Coming Off Historic 2011 Season, Aaron Rodgers' Run Among Greatest Ever

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Coming Off Historic 2011 Season, Aaron Rodgers' Run Among Greatest Ever
Jonathan Daniel/Getty Images
Rodgers comes into 2012, coming off an MVP season and one of the greatest ever for a QB

A year ago at this time, Aaron Rodgers' career statistics suggested 2011 would be a pretty good year for the third-year signal-caller.

I'd say so.

After an MVP season during which Rodgers threw for 45 touchdowns, just six interceptions, over 4,500 yards and an all-time NFL record 122.5 quarterback rating, No. 12 has cemented himself as one of the greats in the game today.

Even before his historic campaign through the 2011 season, I wondered aloud whether Rodgers' career numbers were on par with some of the greatest three-year stretches in the careers of all-time greats.

What I found was that Rodgers' first three seasons were already statistically better than any three-year spans for some Hall of Fame quarterbacks like Troy Aikman, Jim Kelly and even Joe Montana.

But after what A-Rodge did last season, it seemed relevant to rework the numbers to include his 2011 campaign and see once again where he stood against the best of the best.

Given the career time line for Rodgers, the assessment works even better given that it removes his first year as an NFL starter.

  Age Starts Comp  Att     Pct    Yards   TD INT Rating Win %
Troy Aikman '92-94 26 44 806 1226 65.7 9221 51 32 91.2 .772
John Elway '96-98 36 44 777 1324 58.7 9769 75 35 89.2 .833
Jim Kelly '89-91 29 42 751 1111 67.6 9303 92 34 105.2 .738
Dan Marino '84-86 23 48 1076 1754 61.3 13967 114 61 93.6 .738
Joe Montana '87-89 31 37 775 1181 65.5 9556 75 31 100.7 .783
Warren Moon '89-91 33 47 1046 1703 61,4 13010 81 48 89.2 .578
Steve Young '92-94 31 48 906 1325 68.4 11457 89 33 107.1 .771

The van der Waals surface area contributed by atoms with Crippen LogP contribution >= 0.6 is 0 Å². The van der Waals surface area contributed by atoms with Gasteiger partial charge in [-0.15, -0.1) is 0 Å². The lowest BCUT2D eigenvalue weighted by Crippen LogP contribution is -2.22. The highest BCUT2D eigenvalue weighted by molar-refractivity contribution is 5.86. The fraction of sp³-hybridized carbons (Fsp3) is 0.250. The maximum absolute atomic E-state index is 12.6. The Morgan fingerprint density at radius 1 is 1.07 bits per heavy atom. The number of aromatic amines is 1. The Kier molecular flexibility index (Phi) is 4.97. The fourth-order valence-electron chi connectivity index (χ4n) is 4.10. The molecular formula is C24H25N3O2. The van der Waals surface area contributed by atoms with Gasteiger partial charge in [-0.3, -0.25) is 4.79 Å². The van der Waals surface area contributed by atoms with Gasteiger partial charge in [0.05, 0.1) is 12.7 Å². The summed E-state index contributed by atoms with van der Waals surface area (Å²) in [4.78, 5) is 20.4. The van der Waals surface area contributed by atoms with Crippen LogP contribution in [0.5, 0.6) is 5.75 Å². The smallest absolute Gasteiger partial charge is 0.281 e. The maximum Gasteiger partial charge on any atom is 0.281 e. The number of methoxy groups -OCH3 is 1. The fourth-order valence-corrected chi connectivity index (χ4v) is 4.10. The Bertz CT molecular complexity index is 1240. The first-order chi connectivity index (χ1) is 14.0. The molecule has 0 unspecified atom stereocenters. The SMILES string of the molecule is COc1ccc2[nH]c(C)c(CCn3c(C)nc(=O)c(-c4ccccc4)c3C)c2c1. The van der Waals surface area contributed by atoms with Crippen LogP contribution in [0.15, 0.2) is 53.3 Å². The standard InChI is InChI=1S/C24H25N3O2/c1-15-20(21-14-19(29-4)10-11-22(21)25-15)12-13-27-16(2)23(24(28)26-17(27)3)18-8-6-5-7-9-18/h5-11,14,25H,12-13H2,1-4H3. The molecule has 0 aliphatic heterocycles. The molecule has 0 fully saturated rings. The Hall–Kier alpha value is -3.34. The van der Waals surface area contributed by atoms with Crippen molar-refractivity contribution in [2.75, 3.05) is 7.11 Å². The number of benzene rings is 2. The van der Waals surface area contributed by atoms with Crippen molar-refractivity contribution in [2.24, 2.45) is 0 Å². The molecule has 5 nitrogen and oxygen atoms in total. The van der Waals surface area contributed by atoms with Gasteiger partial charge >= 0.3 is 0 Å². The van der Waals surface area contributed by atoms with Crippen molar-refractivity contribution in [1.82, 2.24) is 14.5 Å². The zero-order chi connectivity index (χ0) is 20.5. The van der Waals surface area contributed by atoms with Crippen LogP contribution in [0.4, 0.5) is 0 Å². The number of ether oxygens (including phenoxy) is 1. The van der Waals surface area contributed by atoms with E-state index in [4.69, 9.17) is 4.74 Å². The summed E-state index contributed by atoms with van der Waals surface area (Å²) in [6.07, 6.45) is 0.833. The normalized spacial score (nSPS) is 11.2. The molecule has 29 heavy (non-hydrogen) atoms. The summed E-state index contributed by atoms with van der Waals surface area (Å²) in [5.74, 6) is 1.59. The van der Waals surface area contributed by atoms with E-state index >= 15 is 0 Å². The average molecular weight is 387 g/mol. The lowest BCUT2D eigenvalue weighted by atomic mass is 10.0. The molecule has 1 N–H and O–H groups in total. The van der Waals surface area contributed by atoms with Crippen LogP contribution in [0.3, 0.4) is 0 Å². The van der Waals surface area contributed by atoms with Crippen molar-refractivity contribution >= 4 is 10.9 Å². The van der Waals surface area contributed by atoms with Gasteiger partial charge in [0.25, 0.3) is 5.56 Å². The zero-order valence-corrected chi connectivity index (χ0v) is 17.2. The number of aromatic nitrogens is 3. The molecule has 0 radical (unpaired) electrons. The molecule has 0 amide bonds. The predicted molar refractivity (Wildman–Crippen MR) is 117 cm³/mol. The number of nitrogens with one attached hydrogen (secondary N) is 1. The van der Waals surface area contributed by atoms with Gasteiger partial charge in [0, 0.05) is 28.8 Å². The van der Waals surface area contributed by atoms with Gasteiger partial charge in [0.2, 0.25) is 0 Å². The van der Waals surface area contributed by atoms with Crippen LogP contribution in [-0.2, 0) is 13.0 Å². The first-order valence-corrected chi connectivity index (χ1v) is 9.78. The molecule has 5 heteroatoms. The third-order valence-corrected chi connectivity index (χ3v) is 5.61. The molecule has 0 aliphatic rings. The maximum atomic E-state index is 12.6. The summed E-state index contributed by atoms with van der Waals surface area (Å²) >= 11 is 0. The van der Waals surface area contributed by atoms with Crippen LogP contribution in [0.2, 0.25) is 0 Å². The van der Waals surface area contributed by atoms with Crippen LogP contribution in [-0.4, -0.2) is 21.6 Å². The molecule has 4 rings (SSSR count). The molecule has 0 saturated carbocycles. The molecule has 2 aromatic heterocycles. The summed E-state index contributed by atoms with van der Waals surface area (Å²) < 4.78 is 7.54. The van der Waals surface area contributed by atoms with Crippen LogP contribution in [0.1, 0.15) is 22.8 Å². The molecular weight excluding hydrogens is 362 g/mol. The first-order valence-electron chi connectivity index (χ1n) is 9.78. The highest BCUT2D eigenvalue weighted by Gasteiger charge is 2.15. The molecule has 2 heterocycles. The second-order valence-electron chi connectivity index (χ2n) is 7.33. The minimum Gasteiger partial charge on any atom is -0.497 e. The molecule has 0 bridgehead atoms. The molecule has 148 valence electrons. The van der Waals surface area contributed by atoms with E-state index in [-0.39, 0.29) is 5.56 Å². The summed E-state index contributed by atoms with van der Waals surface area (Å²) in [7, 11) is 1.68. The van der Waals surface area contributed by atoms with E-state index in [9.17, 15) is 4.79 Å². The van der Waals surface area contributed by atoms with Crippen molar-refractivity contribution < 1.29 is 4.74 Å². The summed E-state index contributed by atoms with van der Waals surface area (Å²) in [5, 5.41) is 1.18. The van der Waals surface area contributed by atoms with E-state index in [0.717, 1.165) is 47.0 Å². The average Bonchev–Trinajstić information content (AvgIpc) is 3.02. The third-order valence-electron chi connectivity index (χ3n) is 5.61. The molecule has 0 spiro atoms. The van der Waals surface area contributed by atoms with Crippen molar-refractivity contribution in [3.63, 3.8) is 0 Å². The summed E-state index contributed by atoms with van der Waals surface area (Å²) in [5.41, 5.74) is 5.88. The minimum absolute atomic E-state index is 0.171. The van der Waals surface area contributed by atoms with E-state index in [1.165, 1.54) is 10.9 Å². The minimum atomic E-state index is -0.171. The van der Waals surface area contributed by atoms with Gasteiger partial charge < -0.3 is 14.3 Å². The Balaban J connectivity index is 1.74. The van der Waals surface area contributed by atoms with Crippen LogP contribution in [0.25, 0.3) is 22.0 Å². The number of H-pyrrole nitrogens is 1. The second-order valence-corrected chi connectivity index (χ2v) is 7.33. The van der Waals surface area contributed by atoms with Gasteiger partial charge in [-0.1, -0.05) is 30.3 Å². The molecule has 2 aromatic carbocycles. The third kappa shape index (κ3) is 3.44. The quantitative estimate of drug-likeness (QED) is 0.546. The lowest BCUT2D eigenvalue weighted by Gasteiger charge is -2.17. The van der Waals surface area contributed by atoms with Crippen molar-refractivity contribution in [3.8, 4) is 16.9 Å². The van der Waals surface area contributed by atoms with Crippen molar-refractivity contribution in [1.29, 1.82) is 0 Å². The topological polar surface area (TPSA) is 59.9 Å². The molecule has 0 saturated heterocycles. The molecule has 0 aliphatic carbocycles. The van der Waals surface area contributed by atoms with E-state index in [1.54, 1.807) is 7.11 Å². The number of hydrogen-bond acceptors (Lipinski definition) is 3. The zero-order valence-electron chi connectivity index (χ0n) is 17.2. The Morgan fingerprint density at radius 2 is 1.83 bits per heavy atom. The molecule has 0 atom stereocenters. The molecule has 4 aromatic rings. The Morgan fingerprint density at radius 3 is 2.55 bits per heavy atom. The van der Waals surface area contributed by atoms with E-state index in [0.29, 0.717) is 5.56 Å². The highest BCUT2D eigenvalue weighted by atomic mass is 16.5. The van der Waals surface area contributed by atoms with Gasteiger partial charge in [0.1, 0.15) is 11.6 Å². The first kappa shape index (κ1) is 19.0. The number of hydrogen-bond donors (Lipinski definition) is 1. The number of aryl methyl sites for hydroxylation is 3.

Tom Brady '05-07 28 48 1051 1624 64.7 12445 100 34 99.7 .791
Peyton Manning '04'06 28 48 1003 1507 66.5 12701 108 29 108.5 .791
Brett Favre '95-97 26 48 988 1626 60.7 12179 113 42 96.3 .771
Kurt Warner '99-01 28 43 905 1392 65 12612 98 53 101.6 .813
Drew Brees '09-11 30 47 1279 1829 69.9 14484 113 47 103.2 .787
Aaron Rodgers '09-11 26 46 1005 1518 66.2 12999 103 24 108.9 .761

Chris Graythen/Getty Images
Drew Brees' stretch the last three years is among the greatest the NFL has ever seen

What first jumps out actually has nothing to do with Aaron Rodgers, but Drew Brees. The New Orleans QB has put up truly remarkable numbers the last three seasons.

Of this group, no one attempted or completed more passes than Drew Brees, nor did anyone complete passes with more efficiency than Brees (superlatives denoted in bold).

If you look a little closer, you'll notice something though. Just as Brees' run coincides with the streak Rodgers is on, nearly every quarterback on this list can be paired with a contemporary.

Troy Aikman and Steve Young both were at their peaks from 1992-94. John Elway's run overlaps two years of Brett Favre's and the same goes for Tom Brady and Peyton Manning.

Jim Kelly and Warren Moon also had identical runs, leaving Dan Marino, Joe Montana and Kurt Warner on a historical island of sorts. In fact, beginning in 1984, the only gap where an all-time great wasn't in his prime was from 2002 until 2004. Although Brady was winning Super Bowls during that period, he wasn't putting up gaudy numbers.